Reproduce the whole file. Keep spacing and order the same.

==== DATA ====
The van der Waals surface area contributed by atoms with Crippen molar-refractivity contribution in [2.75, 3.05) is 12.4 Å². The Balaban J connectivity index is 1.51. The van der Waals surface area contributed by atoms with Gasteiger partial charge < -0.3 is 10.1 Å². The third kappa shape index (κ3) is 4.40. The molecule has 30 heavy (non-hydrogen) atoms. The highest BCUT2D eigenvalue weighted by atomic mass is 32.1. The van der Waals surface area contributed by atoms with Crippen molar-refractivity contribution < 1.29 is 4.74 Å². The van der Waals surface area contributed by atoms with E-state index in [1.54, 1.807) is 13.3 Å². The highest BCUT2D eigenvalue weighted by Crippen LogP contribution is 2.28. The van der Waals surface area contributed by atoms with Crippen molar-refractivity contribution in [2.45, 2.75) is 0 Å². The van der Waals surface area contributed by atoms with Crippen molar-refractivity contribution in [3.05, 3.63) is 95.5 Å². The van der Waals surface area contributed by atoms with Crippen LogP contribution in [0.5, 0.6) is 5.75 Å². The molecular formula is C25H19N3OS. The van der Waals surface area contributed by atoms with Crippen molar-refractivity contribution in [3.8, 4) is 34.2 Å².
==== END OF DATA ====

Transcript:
The van der Waals surface area contributed by atoms with Crippen molar-refractivity contribution in [2.75, 3.05) is 12.4 Å². The Balaban J connectivity index is 1.51. The van der Waals surface area contributed by atoms with Gasteiger partial charge < -0.3 is 10.1 Å². The third kappa shape index (κ3) is 4.40. The molecule has 30 heavy (non-hydrogen) atoms. The highest BCUT2D eigenvalue weighted by atomic mass is 32.1. The van der Waals surface area contributed by atoms with Crippen molar-refractivity contribution < 1.29 is 4.74 Å². The van der Waals surface area contributed by atoms with E-state index in [1.54, 1.807) is 13.3 Å². The highest BCUT2D eigenvalue weighted by Crippen LogP contribution is 2.28. The van der Waals surface area contributed by atoms with Crippen molar-refractivity contribution in [2.45, 2.75) is 0 Å². The van der Waals surface area contributed by atoms with Crippen molar-refractivity contribution in [3.05, 3.63) is 95.5 Å². The van der Waals surface area contributed by atoms with Crippen LogP contribution in [0.5, 0.6) is 5.75 Å². The molecular formula is C25H19N3OS. The van der Waals surface area contributed by atoms with Crippen molar-refractivity contribution in [3.8, 4) is 34.2 Å².